Getting this dough's consistency right had me tearing my hair out when I wasn't bouncing beady-eyed, vulcanized cinnamon rolls off the kitchen wall. The missing link turned out to be resting the dough overnight in the fridge. This chilly time-out lets the yeast develop in slow motion, keeps the air bubbles small, and gives the finished rolls the ideal soft-but-stretchy cinnamon-roll texture. If you'd like to serve these hot for breakfast or brunch, make the dough the night before. They're also extra-good if you can find and use Vietnamese (Saigon) cinnamon.
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Make the rolls: In a small saucepan, warm the milk to bath temperature and set it aside to cool slightly. (The ideal temperature to activate the yeast is 92 degrees F / 33 degrees C.)
In a large bowl, whisk the eggs and beat in the sugar until dissolved.
In the bowl of a stand mixer fitted with the paddle attachment, or in a food processor fitted with the S-blade, combine the Biscuit Blend, potato starch, meringue powder, and yeast. Mix on low or pulse until they are well blended. Add the salt and mix just until combined.
With the stand mixer on the lowest setting, add one-third of the egg mixture to the dry ingredients, followed by one-third of the milk mixture. Repeat until both mixtures have been incorporated and the dough is well combined. Scrape down the sides of the bowl and then mix on high for 2 minutes more. The dough should be thick enough that a finger pressed into the surface leaves an indentation that stays.
With the mixer on medium speed, add the butter a few cubes at a time and mix until you can no longer see any clumps and the dough is smooth. Very lightly grease a large bowl with butter. Form the dough into a ball and place it in the bowl. Cover it with plastic wrap and refrigerate the dough overnight.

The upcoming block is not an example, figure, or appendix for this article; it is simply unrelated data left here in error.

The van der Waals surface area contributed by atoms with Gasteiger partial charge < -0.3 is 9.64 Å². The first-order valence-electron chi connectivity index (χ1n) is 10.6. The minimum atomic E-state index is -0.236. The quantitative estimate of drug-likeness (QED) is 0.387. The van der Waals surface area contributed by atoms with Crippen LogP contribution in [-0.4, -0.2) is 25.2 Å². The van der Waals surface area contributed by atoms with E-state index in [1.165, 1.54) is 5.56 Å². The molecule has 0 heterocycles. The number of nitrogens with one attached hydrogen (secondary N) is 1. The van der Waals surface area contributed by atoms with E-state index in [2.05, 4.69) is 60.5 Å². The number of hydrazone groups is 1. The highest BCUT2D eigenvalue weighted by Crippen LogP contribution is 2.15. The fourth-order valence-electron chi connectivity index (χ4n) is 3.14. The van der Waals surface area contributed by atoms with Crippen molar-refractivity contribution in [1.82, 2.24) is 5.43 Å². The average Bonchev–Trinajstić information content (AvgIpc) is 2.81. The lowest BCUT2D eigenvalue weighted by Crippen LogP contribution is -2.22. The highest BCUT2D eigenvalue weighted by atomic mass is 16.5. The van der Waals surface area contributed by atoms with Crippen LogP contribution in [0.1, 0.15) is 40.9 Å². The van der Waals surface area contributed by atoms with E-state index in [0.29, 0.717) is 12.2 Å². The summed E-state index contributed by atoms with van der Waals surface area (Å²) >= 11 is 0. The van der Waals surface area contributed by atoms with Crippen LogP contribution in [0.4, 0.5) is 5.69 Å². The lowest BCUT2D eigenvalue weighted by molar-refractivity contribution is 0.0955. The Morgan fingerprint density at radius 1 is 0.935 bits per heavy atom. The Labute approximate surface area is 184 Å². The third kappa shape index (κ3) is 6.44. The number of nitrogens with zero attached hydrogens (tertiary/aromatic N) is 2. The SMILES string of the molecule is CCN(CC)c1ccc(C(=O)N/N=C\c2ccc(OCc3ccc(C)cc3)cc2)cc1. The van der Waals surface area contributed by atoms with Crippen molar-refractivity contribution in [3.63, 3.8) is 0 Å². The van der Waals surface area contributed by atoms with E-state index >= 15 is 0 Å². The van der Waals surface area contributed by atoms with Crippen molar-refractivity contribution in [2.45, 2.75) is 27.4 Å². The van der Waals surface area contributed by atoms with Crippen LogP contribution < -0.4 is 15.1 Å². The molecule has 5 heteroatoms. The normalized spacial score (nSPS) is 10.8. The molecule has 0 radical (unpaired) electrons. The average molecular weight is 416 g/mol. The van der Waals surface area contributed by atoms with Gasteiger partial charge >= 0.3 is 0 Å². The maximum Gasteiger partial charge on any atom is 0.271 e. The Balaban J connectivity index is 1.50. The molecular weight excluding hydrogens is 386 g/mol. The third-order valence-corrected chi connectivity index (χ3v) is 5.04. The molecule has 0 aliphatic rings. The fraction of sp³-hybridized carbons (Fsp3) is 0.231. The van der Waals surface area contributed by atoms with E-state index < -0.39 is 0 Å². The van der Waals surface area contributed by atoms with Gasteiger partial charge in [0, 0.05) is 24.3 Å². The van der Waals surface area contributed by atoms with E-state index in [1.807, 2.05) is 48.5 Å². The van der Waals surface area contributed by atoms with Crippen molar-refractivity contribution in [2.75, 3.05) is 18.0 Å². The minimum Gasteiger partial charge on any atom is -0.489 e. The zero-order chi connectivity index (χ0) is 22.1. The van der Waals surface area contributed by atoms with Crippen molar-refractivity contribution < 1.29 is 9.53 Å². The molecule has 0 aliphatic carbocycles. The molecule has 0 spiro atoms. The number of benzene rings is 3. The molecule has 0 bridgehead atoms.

Assemble the rolls: Preheat the oven to 350 degrees F (175 degrees C). Grease a glass bowl with 1 tablespoon of the butter. In a small bowl, whisk the sugars and cinnamon together and set them aside. Melt the remaining 4 tablespoons (55 g) butter; remove it from the heat but keep it warm.
Dust your work surface with Biscuit Blend. Turn out the dough, cold from the fridge, and knead until it is smooth, about ten turns. Shape the dough into a rectangle or oblong and roll it out to 14 by 16 inches (35.5 by 40.5 cm). Using a pastry brush, spread the melted butter over the dough, leaving a 1/4-inch (6-mm) border from the edge of the dough, until it is glossy. Avoid leaving any dry spots. Sprinkle the dough evenly with the cinnamon-sugar.
Starting at a long edge, roll the dough rectangle into a tight cylinder, turning the edge a bit at a time. If the dough sticks to your work surface, use a bench scraper to free it and dust the surface with just a bit more Biscuit Blend. Transfer the dough cylinder to a tray or cutting board and freeze it for 15 minutes.
Cut a 12-inch (30.5-cm) strand of unflavored dental floss or fine white thread and use it to cut the dough into thirds, then cut each third into thirds again so you have 9 rolls.
Set the cut rolls in 3 rows of 3 in the prepared pan, leaving 1/4 inch (6 mm) between each.
Bake the rolls for 30 minutes. They are done when they have tripled in size and are golden brown, with cinnamon-sugar bubbling up from the spirals at the top and the bottom.
Make the glaze: Cut the butter into the confectioners' sugar by kneading it into the sugar with your fingertips. When you can no longer see any lumps of butter, whisk in the milk and vanilla. If the glaze is still quite thick, whisk in 1 tablespoon of water, then more if needed. Drizzle over the cinnamon rolls immediately.
Let the cinnamon rolls cool for at least 15 minutes before you chomp into one; the sugar is molten-lava hot.
Variation: Sticky Buns
Double the quantity of cinnamon-sugar, reserving half and using the remainder to fill the rolls. Melt an additional 1/4 cup (55 g) salted butter and pour it into the pan. Sprinkle the remaining cinnamon-sugar over the butter followed by 1 cup (100 g) chopped pecans before arranging the rolls in the pan. Bake as directed above.